When It Hurts So Good

Pain triggers the brain's reward centers, study says

THURSDAY, Dec. 6, 2001 (HealthDayNews) -- Taking a cue from the Marquis de Sade, American researchers have discovered a never-before-seen scientific link between the brain systems for pleasure and pain.

Their study, suggesting that the pleasure centers of the brain react in a unique way to pain, provides the first evidence to closely connect two brain systems which previously were thought to be the opposite ends of the same spectrum, the researcher say.

The researchers, from Massachusetts General Hospital, in Boston, and the National Institute of Drug Abuse, in Baltimore, Md., say the study could point to new ways to diagnose and treat pain. Findings appear in today's issue of Neuron.

More 50 million Americans suffer chronic pain, but only a quarter of them receive proper treatment for it, experts say.

The study involved eight young men who underwent functional magnetic resonance imaging (fMRI) while a heat pad was attached to their hands.

While they were scanned for brain activity, specifically in areas known to be involved in pain and pleasure responses, the heat pad was turned on for 25-second intervals at either 106°F or 115°F.

The heat, comparable to touching the roof of a car on a hot summer day, was painful but not harmful, says lead study author Lino Becerra. On a scale of zero to 10, with zero indicating no pain, the volunteers rated the pain at 2.3 at 106°F and 7.8 at 115°F.

The resulting brain scans surprised the researchers. Not only did the heat stimulate brain areas traditionally linked to pain response, it also activated some areas associated with pleasure. The researchers say the pain triggered brain structures normally activated by reward activities, such as gambling or cocaine use.

"Never has somebody seen these reward-only structures, such as the nucleus accumbens or the sublenticular extended amygdala, involved in pain," says Becerra, chief of imaging and analysis at the Center for Functional Pain Neuroimaging and Therapy Research at Massachusetts General Hospital, in Boston. "There's a continuum between reward and pain … They're not separate aspects."

But the activation patterns in these areas were the opposite of the normal response to a rewarding experience seen in other studies, Becerra says.

Moreover, activity in these reward areas peaked immediately after the hot stimulus started, then returned to normal. In the pain regions, activity started low and peaked towards the end of the 25-second intervals.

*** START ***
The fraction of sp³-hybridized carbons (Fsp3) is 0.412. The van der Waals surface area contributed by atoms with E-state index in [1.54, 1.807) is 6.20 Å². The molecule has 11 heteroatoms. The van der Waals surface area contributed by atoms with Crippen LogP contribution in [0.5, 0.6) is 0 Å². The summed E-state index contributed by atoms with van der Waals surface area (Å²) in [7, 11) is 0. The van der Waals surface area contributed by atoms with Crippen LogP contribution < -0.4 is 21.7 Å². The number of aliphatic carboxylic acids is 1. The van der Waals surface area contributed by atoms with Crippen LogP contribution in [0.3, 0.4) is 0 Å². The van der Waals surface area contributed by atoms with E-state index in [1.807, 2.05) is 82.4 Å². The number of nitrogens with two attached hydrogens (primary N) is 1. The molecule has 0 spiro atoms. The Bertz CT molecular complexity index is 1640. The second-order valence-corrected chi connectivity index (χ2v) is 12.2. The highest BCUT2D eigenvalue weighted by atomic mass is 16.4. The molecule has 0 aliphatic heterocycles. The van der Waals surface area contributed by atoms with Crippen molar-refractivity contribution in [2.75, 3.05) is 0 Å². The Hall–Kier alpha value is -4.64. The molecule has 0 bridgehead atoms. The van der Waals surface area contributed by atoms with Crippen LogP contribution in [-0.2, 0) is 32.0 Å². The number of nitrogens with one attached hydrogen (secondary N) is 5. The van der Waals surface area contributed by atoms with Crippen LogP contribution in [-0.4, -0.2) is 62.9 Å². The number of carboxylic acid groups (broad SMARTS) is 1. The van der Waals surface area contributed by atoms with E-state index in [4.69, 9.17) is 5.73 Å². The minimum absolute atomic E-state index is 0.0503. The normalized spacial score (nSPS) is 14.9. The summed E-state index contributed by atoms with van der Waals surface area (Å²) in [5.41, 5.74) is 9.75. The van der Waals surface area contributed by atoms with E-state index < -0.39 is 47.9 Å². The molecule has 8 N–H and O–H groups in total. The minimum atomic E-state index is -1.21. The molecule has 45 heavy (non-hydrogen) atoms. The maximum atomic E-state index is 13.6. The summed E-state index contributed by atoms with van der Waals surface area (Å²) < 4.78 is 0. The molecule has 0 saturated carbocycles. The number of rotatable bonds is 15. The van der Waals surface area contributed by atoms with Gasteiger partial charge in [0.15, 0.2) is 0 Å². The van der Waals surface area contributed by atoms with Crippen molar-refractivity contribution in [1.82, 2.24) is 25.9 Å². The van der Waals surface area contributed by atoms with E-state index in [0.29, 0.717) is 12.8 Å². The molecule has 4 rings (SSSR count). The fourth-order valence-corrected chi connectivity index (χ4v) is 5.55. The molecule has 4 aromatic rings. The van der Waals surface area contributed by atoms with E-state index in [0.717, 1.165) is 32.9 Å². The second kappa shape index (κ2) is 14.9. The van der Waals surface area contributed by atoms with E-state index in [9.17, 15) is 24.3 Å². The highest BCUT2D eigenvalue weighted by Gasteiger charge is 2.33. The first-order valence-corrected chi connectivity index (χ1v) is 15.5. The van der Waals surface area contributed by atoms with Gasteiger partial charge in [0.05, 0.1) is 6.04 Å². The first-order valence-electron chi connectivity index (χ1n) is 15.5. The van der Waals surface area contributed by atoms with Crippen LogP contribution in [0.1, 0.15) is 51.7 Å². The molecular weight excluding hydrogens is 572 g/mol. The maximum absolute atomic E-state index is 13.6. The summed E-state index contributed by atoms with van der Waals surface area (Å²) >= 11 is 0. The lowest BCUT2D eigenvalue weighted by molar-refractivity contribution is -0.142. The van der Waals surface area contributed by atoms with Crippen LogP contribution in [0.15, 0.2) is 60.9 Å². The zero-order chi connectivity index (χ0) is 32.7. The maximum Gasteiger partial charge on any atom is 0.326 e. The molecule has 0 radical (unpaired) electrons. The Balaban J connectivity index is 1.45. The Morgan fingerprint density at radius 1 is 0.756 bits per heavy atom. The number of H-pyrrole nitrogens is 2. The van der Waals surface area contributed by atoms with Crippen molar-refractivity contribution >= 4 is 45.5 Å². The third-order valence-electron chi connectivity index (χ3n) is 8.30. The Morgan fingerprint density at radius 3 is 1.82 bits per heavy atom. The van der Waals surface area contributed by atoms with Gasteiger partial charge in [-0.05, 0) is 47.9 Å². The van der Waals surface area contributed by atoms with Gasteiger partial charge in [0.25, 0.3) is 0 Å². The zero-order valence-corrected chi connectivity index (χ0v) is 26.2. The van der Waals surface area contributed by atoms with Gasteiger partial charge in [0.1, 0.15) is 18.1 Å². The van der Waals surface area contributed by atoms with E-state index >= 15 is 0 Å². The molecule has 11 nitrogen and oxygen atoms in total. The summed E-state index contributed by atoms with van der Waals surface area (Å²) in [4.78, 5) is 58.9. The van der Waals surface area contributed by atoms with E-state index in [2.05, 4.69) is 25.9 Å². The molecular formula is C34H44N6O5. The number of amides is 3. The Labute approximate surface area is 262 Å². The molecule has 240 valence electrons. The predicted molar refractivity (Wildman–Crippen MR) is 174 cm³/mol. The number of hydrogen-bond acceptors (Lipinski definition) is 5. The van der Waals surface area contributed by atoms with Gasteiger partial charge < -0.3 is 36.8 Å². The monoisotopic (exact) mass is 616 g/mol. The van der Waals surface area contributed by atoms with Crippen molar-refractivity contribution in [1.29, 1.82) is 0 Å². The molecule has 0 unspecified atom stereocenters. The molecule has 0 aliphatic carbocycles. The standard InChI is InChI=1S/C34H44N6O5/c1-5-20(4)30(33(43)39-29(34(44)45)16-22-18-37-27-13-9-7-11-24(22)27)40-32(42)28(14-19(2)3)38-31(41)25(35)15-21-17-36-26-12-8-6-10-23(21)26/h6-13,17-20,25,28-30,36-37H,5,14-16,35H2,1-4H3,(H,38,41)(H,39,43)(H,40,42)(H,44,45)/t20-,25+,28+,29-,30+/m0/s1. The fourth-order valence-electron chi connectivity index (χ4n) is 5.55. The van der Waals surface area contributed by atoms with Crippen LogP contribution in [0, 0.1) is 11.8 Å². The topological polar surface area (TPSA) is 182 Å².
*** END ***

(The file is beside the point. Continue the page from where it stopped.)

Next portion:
Becerra says the early peak in the pleasure center suggests a more primitive response to pain that occurs even before it reaches our consciousness -- before we even recognize the sensation as pain. And the response may be designed to trigger action that prevents damage to our body. "That may have a real survival value," like how rabbits bolt for safety at the sound of rustling before checking if the sound is a snake in the grass, he says.

Min Zhuo, chief of basic research at the Washington University Pain Center, in St. Louis, Mo., says the findings add to the growing body of evidence that specific areas of the brain have multiple functions. "They're more like computer components. Each component actually does multiple jobs," says Zhuo.

"Pain can trigger many, many pathways. For my own thinking, pain and pleasure are so close that it's quite likely that they share many of the same neuronal circuitry," says Zhuo.

Understanding how the brain responds to pain could lead to development of drugs that would soothe pain by targeting the areas stimulated in the study.

Zhuo says while most pain drugs work to block the transmission of pain from the source to the brain, new therapies could tackle what's causing the brain to interpret those signals as pain. For example, he says the drug gabapentin, which works within the brain and was originally designed to treat seizures, appears to help patients with neuropathic pain.

"By understanding how these pathways overlap, maybe we can somehow fool the brain and really treat chronic pain in a very novel and new approach," he says.

Becerra says now that researchers have the tools to understand how the brain might respond to different pain drugs, "within five years, we should be able to have [new pain therapies]."

What To Do

For more information on pain, check the American Society of Anesthesiologists, Pain.com, The National Foundation for the Treatment of Pain, the American Pain Foundation, the American Chronic Pain Association or the North American Chronic Pain Association of Canada.

SOURCES: Interviews with Lino R. Becerra, Ph.D., assistant professor, department of radiology, Massachusetts General Hospital, Boston, Mass.; Min Zhuo, Ph.D., associate professor, departments of anesthesiology, psychiatry, anatomy & neurobiology, chief of basic research, Washington University Pain Center, Washington University School of Medicine, St. Louis, Mo.; Dec. 6, 2001, Neuron
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